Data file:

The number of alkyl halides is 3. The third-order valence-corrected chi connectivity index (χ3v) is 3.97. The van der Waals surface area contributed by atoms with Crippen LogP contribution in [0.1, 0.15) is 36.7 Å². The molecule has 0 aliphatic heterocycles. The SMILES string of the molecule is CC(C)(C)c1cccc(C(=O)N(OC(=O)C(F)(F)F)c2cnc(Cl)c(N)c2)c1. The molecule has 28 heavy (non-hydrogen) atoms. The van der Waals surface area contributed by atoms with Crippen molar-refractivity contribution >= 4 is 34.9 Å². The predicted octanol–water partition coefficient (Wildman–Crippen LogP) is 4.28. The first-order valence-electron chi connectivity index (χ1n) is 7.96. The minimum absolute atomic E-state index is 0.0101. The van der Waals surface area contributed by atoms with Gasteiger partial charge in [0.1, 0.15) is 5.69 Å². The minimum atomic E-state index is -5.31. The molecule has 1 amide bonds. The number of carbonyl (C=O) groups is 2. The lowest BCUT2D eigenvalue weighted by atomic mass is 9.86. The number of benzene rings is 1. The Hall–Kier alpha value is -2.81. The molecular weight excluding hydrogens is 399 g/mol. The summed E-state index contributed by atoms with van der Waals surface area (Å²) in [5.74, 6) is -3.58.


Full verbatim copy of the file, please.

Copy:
The number of alkyl halides is 3. The third-order valence-corrected chi connectivity index (χ3v) is 3.97. The van der Waals surface area contributed by atoms with Crippen LogP contribution in [0.1, 0.15) is 36.7 Å². The molecule has 0 aliphatic heterocycles. The SMILES string of the molecule is CC(C)(C)c1cccc(C(=O)N(OC(=O)C(F)(F)F)c2cnc(Cl)c(N)c2)c1. The molecule has 28 heavy (non-hydrogen) atoms. The van der Waals surface area contributed by atoms with Crippen molar-refractivity contribution >= 4 is 34.9 Å². The predicted octanol–water partition coefficient (Wildman–Crippen LogP) is 4.28. The first-order valence-electron chi connectivity index (χ1n) is 7.96. The minimum absolute atomic E-state index is 0.0101. The van der Waals surface area contributed by atoms with Gasteiger partial charge in [0.1, 0.15) is 5.69 Å². The minimum atomic E-state index is -5.31. The molecule has 1 amide bonds. The number of carbonyl (C=O) groups is 2. The lowest BCUT2D eigenvalue weighted by atomic mass is 9.86. The number of benzene rings is 1. The Hall–Kier alpha value is -2.81. The molecular weight excluding hydrogens is 399 g/mol. The summed E-state index contributed by atoms with van der Waals surface area (Å²) in [5.74, 6) is -3.58.